As much as Pat Lykos likes touting the "Rule of Law" in politically ambiguous terms every chance she gets, it would seem that this 1996 Houston Chronicle article by the late John Makeig would serve the former judge wasn't always as up on the "Rule" as she claims.
The case details the very short deferred adjudication of Michael Patterson Eldridge, who received a year probation for Burglary of a Motor Vehicle. During his conversation at the bench, with his counsel present, Eldridge apparently told the Court that he never used drugs. The deferred was granted and the plea was finished.
Eldridge's attorney then left the building.
Shortly thereafter, it became clear that Eldridge had, in fact, smoked marijuana.
Now, the plea had already been done, and Eldridge was on deferred adjudication. To take that away from him, a Motion to Adjudicate would have to be filed, and a full hearing should have commenced.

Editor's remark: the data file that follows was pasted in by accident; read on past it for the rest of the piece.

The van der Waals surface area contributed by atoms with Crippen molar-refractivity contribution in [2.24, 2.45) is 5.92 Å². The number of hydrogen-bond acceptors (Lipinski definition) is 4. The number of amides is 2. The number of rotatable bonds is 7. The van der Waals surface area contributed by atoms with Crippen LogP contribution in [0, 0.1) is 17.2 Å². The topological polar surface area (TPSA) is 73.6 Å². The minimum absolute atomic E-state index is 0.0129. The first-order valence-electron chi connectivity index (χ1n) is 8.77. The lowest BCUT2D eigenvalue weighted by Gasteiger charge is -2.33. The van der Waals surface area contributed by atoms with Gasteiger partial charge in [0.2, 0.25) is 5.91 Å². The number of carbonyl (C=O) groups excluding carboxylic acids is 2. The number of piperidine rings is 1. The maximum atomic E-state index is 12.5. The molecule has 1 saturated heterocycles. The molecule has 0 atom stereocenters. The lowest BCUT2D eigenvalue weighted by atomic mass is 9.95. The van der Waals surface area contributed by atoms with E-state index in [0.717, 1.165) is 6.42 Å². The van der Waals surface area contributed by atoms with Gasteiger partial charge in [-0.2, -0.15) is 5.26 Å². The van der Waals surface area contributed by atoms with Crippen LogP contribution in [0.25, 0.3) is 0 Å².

Most importantly, Mr. Eldridge would be entitled to a hearing with his attorney present.
But Lykos apparently had no time for such minor Constitutional details. Without reaching his attorney, Lykos revoked his probation and sentenced him to a month in jail.
"I couldn't find a lawyer" to represent Eldridge, Lykos testified, according to Mr. Makeig's article.
Well, in that case, you postpone the hearing until you can find one. That's a no-brainer.
And one has to wonder about the honesty of the statement "I couldn't find a lawyer" in the middle of the Harris County Criminal Courthouse.
My understanding is that the case was ultimately reversed, but one has to wonder how much time Mr. Eldridge spent in jail after this unlawful detention and flagrant violation of his Constitutional rights.
Lykos likes to repeatedly cite the "Rule of Law". It would seem to me that the Rule of Law would not permit such a flagrant Civil Rights violation that flies in the face of the Constitution.
"Rule of Lykos" is probably the more apt description.